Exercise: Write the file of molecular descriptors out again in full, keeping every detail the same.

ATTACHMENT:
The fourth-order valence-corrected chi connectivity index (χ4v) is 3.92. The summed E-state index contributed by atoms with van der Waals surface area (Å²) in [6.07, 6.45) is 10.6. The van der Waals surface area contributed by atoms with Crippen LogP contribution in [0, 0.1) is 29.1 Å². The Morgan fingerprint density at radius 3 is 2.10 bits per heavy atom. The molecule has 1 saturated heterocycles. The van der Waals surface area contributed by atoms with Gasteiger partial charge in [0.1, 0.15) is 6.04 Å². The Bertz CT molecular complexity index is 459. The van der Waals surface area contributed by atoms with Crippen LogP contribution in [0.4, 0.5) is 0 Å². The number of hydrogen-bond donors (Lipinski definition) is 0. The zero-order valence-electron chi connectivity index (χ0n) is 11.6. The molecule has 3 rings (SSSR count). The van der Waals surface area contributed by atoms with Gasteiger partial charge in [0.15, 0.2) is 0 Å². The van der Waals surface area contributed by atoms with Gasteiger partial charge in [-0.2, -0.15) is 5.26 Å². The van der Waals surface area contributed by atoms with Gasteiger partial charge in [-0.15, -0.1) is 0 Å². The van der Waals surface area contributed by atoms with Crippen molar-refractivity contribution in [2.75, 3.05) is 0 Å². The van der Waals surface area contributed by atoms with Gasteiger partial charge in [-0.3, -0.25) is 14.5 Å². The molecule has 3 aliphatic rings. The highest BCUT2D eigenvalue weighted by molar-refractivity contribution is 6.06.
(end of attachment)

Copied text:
The fourth-order valence-corrected chi connectivity index (χ4v) is 3.92. The summed E-state index contributed by atoms with van der Waals surface area (Å²) in [6.07, 6.45) is 10.6. The van der Waals surface area contributed by atoms with Crippen LogP contribution in [0, 0.1) is 29.1 Å². The Morgan fingerprint density at radius 3 is 2.10 bits per heavy atom. The molecule has 1 saturated heterocycles. The van der Waals surface area contributed by atoms with Gasteiger partial charge in [0.1, 0.15) is 6.04 Å². The Bertz CT molecular complexity index is 459. The van der Waals surface area contributed by atoms with Crippen LogP contribution in [0.4, 0.5) is 0 Å². The number of hydrogen-bond donors (Lipinski definition) is 0. The zero-order valence-electron chi connectivity index (χ0n) is 11.6. The molecule has 3 rings (SSSR count). The van der Waals surface area contributed by atoms with Gasteiger partial charge in [0.15, 0.2) is 0 Å². The van der Waals surface area contributed by atoms with Gasteiger partial charge in [-0.2, -0.15) is 5.26 Å². The van der Waals surface area contributed by atoms with Gasteiger partial charge in [-0.15, -0.1) is 0 Å². The van der Waals surface area contributed by atoms with Crippen molar-refractivity contribution in [2.75, 3.05) is 0 Å². The van der Waals surface area contributed by atoms with Gasteiger partial charge in [-0.3, -0.25) is 14.5 Å². The molecule has 3 aliphatic rings. The highest BCUT2D eigenvalue weighted by molar-refractivity contribution is 6.06.